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I've been learning idioms related to body parts, when some like these struck me:

1 A lot of young vandals who go looking for trouble are not right in the head.

2 Can you do this calculation in your head?

The in the head in 1 denotes a not-so-correct moral code in "young vandals"'s mind.

The in one's head (as in "in your head") in 2 denotes doing something inside your mind instead of physical acts.

My question is, as a simple difference between "the" and "one's" in an idiom can cause such diversion in meanings, is there any clear sign to tell when to choose the and when using one's instead? Or are the idioms' choice of words like these just as random as its origin and spread?

Thanks!

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To be "right (or not right) in the head" is almost a set expression. "Messed up in the head" also works, but in general I can't think of other adjectives that can be combined with "in the head" in this way.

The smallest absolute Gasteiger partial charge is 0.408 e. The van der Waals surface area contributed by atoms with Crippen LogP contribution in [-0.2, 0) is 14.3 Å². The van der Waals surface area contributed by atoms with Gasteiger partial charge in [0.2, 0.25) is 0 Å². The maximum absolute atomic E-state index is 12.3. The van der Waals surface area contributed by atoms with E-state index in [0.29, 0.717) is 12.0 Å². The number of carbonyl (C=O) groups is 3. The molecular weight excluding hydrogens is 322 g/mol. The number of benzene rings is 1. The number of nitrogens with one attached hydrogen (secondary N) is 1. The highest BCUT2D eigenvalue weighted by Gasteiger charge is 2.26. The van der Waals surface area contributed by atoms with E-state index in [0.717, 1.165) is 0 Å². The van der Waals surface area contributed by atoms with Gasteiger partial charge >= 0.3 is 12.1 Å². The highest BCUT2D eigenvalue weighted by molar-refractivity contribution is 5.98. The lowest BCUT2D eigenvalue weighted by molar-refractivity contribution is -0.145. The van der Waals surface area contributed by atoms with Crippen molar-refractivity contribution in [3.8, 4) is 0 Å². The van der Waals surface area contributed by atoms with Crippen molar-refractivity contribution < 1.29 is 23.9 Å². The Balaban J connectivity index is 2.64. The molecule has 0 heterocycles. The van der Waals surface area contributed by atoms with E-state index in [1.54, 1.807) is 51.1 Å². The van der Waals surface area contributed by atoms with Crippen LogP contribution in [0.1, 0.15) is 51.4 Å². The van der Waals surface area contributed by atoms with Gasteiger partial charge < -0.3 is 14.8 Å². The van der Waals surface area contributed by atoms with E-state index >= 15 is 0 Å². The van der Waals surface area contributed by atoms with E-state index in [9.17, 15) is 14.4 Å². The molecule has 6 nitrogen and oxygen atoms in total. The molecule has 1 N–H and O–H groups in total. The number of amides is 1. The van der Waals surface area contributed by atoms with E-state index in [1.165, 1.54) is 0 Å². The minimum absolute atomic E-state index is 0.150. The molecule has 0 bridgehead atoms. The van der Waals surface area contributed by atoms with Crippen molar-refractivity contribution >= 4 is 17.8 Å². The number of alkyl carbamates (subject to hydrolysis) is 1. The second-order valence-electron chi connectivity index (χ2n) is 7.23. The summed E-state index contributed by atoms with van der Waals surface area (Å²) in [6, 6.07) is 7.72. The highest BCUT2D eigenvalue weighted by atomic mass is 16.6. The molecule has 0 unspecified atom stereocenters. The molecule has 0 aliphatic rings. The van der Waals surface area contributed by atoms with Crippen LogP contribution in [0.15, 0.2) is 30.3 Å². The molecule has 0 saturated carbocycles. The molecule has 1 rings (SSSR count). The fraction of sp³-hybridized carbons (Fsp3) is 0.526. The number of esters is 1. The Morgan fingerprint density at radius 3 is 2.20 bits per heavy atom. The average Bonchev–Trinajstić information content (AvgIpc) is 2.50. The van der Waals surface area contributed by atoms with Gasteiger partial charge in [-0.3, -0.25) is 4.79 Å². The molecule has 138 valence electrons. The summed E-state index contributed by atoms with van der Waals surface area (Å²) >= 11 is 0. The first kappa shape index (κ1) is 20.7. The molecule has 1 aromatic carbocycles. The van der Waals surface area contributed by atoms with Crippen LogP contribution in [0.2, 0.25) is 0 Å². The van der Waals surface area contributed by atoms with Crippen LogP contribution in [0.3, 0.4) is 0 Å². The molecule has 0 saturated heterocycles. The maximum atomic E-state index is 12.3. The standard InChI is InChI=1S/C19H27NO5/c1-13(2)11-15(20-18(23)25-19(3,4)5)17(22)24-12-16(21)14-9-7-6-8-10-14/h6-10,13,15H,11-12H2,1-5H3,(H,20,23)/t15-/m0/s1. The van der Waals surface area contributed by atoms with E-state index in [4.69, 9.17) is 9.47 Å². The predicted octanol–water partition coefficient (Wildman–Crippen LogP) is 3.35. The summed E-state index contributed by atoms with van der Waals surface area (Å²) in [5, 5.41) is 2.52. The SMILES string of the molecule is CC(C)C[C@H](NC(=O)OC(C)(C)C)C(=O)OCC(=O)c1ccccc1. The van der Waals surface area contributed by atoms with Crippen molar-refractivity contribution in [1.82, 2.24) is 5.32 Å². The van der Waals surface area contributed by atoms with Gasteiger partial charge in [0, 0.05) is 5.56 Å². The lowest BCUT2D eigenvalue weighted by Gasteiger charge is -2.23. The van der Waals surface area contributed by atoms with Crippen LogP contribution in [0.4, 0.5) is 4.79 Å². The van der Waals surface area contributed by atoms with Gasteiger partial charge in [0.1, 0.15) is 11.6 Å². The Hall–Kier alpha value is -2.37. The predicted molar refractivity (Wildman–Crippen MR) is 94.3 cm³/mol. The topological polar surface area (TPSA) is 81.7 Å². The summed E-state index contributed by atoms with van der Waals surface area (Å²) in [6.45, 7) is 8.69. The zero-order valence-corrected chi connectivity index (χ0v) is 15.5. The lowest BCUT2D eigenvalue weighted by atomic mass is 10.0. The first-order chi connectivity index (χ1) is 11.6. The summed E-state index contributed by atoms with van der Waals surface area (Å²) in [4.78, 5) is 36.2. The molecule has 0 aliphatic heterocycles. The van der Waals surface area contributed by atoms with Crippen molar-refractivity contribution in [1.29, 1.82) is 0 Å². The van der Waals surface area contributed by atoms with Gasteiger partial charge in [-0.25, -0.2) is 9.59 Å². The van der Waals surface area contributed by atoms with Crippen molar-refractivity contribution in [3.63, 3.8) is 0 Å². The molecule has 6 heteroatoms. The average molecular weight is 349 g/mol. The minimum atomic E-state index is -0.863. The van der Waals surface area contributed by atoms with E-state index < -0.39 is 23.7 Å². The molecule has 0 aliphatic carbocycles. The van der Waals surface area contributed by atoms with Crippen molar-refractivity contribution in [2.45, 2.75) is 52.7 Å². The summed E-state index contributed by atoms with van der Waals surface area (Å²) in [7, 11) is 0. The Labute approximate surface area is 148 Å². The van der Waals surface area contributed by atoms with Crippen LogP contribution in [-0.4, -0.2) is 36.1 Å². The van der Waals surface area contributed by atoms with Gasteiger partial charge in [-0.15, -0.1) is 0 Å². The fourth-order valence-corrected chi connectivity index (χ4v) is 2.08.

"In one's head" is a prepositional phrase which constrains the action of the sentence to the realm of mental thought. You described it pretty much correctly. Some other example usages are:

  • I solved the problem in my head.
  • I have a song stuck in my head.
  • I can't get that idea out of my head.
  • So I guess there’s no rule? You will have to remember which is a prepositional phrase and which is a set expression, then? – L. S. Jeong Pótrekin Jun 24 at 9:09
  • I think so, yes. Sadly this is very often the case with English; for example, phrasal verbs! You just have to learn them. As a German language learner I can totally sympathize, although German has its own unique challenges. – TypeIA Jun 24 at 9:12
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    By the way, "in the head" is also a prepositional phrase - it's just that its usage is limited to certain set expressions, while "in one's head" has broader usage. That's the bit that you "just have to learn" I think. – TypeIA Jun 24 at 9:14

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